Have you ever been in a situation where everyone was pushing in the same direction and you were able to move mountains? It's OK if you haven't; most companies have a hard time setting clear and effective goals. I want to shed light on how you can create this kind of environment in your company.
After clarifying some of the key terminology of goal-setting in my previous post, we are now ready to discuss some best practices for goal-setting. This post summarizes best practices that I wish I had known when I implemented goal-setting processes at my previous start-ups, and best practices that I wish my leadership teams knew about goal-setting when I was an individual contributor at the tech companies where I worked earlier in my career.
One of the most valuable things that a leader can do in defining goals is to provide their teams with the gift of focus. Early-stage start-ups should typically aim for only one or two company-level Objectives. Know that company objectives are not meant to represent all the work that the company must do, but rather they are the most important areas to “nail” in the period. Not every team will be focused on the company objectives, but everyone should prioritize their support of the company objective above any other projects they will work on.
If there is more than one company objective then clarify which is the higher priority. In one of my past roles, we had a company objective that was mostly driven by the Go-To-Market teams (e.g. Marketing, Sales, Business Development) and another objective that was mostly driven by the EPD teams (Engineering, Product, and Design). Each time a tradeoff needed to be made between the teams it led to discontent and required CEO intervention to make a decision. Clarifying the priority upfront or, better yet, ruthlessly prioritizing a single company objective, would have prevented this.
If you find it impossible to leave off a topic from your company objectives, consider using the tool of Health Metrics to alleviate your concern. But only use this tool judiciously; too many health metrics with overload your teams’ ability to deliver on the main goals.
Another way leaders should focus is to be specific with company objectives. For early-stage start-ups, open-ended company objectives such as “Increase revenue” or “Improve customer retention” keep the problem space too broad and don’t really provide useful guidance to teams. A leader’s role is to have insight about the core problem or core business need and then to be as specific as possible (without being overly specific). Here are two examples of quarterly company objectives that I’ve used in the past: “Deliver a successful launch of our new rebrand” and “Regain trust with our users”, both of which I think provided the right level of specificity for the situation.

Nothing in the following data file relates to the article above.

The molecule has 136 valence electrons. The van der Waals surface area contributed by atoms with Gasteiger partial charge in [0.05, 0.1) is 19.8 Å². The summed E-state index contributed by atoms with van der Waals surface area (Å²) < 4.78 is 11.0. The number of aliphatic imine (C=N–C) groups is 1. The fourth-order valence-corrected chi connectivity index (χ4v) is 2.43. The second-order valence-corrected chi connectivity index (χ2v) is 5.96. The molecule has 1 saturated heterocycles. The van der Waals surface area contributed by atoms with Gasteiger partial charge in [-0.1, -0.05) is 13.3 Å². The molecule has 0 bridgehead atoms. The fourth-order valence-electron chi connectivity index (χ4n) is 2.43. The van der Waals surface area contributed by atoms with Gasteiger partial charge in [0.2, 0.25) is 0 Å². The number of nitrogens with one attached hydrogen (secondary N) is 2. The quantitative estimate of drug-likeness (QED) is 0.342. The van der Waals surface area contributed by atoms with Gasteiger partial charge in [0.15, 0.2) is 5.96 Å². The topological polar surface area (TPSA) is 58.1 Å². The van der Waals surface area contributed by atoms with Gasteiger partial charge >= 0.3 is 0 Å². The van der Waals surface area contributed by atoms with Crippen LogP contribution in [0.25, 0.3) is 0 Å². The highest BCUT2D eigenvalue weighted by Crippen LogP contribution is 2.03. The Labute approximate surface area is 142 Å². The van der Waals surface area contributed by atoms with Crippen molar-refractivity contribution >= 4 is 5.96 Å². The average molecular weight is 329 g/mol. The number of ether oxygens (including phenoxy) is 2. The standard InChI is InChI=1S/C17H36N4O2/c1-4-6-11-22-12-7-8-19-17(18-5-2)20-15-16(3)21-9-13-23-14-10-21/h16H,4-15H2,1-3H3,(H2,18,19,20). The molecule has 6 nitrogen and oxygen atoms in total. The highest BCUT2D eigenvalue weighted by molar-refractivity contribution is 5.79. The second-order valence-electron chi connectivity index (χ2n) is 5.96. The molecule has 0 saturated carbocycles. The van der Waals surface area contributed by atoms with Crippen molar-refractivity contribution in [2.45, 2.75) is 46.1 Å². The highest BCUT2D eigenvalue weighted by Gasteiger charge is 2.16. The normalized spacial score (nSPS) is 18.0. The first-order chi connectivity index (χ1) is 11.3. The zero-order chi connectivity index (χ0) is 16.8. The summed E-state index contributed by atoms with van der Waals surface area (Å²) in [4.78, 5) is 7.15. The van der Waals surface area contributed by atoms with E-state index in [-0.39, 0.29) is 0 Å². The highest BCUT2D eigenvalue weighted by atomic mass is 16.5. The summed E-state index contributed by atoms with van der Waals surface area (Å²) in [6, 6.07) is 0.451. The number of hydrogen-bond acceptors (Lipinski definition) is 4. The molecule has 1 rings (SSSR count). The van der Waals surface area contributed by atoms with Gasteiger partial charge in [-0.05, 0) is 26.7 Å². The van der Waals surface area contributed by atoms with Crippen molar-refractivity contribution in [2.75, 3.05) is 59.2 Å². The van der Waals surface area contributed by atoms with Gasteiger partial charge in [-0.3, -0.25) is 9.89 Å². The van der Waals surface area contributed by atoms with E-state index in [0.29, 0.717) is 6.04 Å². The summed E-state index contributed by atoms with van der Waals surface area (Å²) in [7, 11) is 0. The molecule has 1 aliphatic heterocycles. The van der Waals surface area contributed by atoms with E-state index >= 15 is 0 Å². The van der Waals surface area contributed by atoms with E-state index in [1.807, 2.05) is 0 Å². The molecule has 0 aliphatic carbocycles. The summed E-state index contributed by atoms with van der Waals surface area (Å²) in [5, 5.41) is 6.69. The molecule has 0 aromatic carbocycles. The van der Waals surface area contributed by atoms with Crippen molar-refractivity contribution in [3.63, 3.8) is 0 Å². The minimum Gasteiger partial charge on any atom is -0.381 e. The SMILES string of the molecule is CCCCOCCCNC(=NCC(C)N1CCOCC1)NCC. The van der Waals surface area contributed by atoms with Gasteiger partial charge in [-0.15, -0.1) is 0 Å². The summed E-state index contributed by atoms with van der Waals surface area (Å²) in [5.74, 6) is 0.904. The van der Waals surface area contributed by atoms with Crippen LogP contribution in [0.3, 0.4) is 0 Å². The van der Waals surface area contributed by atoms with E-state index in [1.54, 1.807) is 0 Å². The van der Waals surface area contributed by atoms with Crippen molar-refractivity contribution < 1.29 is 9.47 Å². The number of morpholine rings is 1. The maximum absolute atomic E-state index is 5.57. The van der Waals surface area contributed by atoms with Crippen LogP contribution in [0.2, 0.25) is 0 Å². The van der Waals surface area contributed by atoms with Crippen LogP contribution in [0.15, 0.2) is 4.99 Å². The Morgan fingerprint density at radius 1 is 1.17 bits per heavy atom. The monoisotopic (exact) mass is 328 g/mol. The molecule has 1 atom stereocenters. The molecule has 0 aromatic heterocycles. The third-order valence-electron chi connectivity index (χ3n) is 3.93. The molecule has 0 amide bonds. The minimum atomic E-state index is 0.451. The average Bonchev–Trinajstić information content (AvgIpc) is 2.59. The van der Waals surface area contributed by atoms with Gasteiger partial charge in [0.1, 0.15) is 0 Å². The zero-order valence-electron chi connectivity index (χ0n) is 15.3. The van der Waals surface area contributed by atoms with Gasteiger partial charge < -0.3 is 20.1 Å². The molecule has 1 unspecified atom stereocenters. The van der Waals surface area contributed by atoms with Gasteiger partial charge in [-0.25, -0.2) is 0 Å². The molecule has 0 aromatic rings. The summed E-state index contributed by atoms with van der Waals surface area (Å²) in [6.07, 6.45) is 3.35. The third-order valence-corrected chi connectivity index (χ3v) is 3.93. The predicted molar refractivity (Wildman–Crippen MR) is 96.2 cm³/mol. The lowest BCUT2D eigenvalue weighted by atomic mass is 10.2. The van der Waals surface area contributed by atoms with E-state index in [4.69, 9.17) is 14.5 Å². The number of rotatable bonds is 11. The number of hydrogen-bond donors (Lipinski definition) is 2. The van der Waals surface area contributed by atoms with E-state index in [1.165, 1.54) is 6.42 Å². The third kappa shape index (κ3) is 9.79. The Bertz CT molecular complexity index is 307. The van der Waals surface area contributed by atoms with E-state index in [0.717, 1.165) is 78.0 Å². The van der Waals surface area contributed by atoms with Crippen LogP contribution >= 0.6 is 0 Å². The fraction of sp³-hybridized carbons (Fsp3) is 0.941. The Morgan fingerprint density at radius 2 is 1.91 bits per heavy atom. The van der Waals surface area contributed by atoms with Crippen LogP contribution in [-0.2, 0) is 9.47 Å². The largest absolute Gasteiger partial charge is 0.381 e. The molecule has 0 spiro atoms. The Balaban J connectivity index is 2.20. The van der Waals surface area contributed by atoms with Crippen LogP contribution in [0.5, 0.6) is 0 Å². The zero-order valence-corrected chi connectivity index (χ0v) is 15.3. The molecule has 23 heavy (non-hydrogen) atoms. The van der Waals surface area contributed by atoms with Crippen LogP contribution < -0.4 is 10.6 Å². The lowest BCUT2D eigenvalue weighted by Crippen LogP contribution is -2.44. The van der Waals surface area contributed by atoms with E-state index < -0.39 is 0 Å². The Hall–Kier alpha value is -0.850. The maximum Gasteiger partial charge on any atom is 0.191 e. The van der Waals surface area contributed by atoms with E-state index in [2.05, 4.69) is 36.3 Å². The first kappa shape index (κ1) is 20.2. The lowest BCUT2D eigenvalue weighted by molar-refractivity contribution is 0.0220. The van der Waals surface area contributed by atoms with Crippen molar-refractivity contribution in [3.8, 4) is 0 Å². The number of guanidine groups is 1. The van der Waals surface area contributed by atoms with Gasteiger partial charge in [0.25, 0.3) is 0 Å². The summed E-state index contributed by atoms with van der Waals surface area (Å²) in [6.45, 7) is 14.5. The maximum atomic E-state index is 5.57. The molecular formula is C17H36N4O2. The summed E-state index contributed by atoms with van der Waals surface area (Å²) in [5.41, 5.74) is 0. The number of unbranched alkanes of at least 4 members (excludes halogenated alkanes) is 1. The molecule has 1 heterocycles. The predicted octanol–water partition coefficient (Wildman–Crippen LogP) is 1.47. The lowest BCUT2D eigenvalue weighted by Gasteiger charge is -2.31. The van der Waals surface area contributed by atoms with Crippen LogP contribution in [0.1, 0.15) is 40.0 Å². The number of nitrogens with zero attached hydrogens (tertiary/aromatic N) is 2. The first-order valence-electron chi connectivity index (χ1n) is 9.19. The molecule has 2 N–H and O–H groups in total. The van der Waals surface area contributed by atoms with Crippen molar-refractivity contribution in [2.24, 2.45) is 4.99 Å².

With the company objective(s) in place, leaders can work with their teams to define ideally one objective per team with 2-3 KRs (Key Results) per objective. The range of 3-5 KRs is commonly recommended and probably works better for larger teams and organizations, but I’ve found 2-3 is the sweet spot for smaller start-up teams (with an additional 1-2 health metrics if needed).
As discussed in the previous post, KRs should specify Targets of measurable business value. “Acquire 100 new customers” is a measurable business value. “Launch new marketing campaign” is neither measurable (since “launch” is not explicit) nor does it provide business value (since the launch is an activity and the value only comes from the results of the campaign). You can read more about value-based vs. activity-based targets here. Targets with numbers or percentages are best because you can distinguish between a near miss and a complete miss. If you cannot measure your target with numbers, then at least choose a target that is easy and clear for everyone to make a Yes/No evaluation at the time of the deadline.
I like to sanity check whether my KRs actually drive my objective by asking “What situations can I imagine where all the KRs are met but we didn’t really achieve the objective?”. This line of questioning can often tease out some missing elements of the KRs.
A common challenge with KRs is that teams will have a big project that they plan to launch by the end of the period but there won’t be time remaining to demonstrate the desired impact. In these cases, don’t fall into the trap of measuring your target in the next period; it will just be forgotten. Instead, focus on what business value is most important and measurable within the period. Consider KRs like these: “Earn a 40+ pt. NPS score from beta users”, “8 out of 10 customers interviewed say this feature would be a huge benefit to them”, “Launch generally-available version and have first 50 customers on the new product”. These examples are more closely tied to business value that can be demonstrated in the period.
It’s unfortunately all too common to come across a goal that looks good at first glance but after the team is questioned it becomes clear that there is no agreed definition for the Metric, the Baseline hasn’t been measured, and/or there isn’t consensus on what the target actually means.
“If you don't know where you are going, you might wind up someplace else.” — Lawrence Peter "Yogi" Berra, The Wisdom-ism of Yogi-ism
Let’s look at the following KR:
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